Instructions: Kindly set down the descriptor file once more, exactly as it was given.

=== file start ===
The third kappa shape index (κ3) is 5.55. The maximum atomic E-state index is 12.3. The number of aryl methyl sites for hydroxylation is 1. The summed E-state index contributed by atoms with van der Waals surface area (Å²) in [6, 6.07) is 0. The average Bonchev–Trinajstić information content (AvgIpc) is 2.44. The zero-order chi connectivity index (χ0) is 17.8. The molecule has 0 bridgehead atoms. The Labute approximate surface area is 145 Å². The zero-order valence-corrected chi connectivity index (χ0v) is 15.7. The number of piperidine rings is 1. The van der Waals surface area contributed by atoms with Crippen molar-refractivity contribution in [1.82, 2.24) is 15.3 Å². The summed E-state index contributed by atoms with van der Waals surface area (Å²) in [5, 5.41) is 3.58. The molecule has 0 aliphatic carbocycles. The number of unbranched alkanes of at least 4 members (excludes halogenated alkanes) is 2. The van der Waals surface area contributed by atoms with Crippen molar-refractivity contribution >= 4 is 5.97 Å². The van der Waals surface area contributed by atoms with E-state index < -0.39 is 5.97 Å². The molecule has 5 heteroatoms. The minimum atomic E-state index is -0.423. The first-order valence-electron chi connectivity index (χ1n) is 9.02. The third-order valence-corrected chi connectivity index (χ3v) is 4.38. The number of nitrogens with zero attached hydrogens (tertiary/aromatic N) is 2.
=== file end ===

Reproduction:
The third kappa shape index (κ3) is 5.55. The maximum atomic E-state index is 12.3. The number of aryl methyl sites for hydroxylation is 1. The summed E-state index contributed by atoms with van der Waals surface area (Å²) in [6, 6.07) is 0. The average Bonchev–Trinajstić information content (AvgIpc) is 2.44. The zero-order chi connectivity index (χ0) is 17.8. The molecule has 0 bridgehead atoms. The Labute approximate surface area is 145 Å². The zero-order valence-corrected chi connectivity index (χ0v) is 15.7. The number of piperidine rings is 1. The van der Waals surface area contributed by atoms with Crippen molar-refractivity contribution in [1.82, 2.24) is 15.3 Å². The summed E-state index contributed by atoms with van der Waals surface area (Å²) in [5, 5.41) is 3.58. The molecule has 0 aliphatic carbocycles. The number of unbranched alkanes of at least 4 members (excludes halogenated alkanes) is 2. The van der Waals surface area contributed by atoms with Crippen molar-refractivity contribution >= 4 is 5.97 Å². The van der Waals surface area contributed by atoms with E-state index < -0.39 is 5.97 Å². The molecule has 5 heteroatoms. The minimum atomic E-state index is -0.423. The first-order valence-electron chi connectivity index (χ1n) is 9.02. The third-order valence-corrected chi connectivity index (χ3v) is 4.38. The number of nitrogens with zero attached hydrogens (tertiary/aromatic N) is 2.